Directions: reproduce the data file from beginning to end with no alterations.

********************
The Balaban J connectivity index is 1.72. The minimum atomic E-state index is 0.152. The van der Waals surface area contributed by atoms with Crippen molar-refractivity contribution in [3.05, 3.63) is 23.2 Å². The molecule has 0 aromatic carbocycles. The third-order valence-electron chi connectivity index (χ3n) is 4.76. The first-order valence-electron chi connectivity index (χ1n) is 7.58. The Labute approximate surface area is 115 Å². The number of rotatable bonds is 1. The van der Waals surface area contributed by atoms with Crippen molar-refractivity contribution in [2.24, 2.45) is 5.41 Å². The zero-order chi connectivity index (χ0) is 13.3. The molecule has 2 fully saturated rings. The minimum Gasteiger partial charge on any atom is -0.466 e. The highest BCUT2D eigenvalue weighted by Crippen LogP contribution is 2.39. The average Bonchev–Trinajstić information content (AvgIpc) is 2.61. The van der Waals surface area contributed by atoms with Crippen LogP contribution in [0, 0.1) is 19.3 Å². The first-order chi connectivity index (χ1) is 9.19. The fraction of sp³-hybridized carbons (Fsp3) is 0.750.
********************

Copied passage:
The Balaban J connectivity index is 1.72. The minimum atomic E-state index is 0.152. The van der Waals surface area contributed by atoms with Crippen molar-refractivity contribution in [3.05, 3.63) is 23.2 Å². The molecule has 0 aromatic carbocycles. The third-order valence-electron chi connectivity index (χ3n) is 4.76. The first-order valence-electron chi connectivity index (χ1n) is 7.58. The Labute approximate surface area is 115 Å². The number of rotatable bonds is 1. The van der Waals surface area contributed by atoms with Crippen molar-refractivity contribution in [2.24, 2.45) is 5.41 Å². The zero-order chi connectivity index (χ0) is 13.3. The molecule has 2 fully saturated rings. The minimum Gasteiger partial charge on any atom is -0.466 e. The highest BCUT2D eigenvalue weighted by Crippen LogP contribution is 2.39. The average Bonchev–Trinajstić information content (AvgIpc) is 2.61. The van der Waals surface area contributed by atoms with Crippen LogP contribution in [0, 0.1) is 19.3 Å². The first-order chi connectivity index (χ1) is 9.19. The fraction of sp³-hybridized carbons (Fsp3) is 0.750.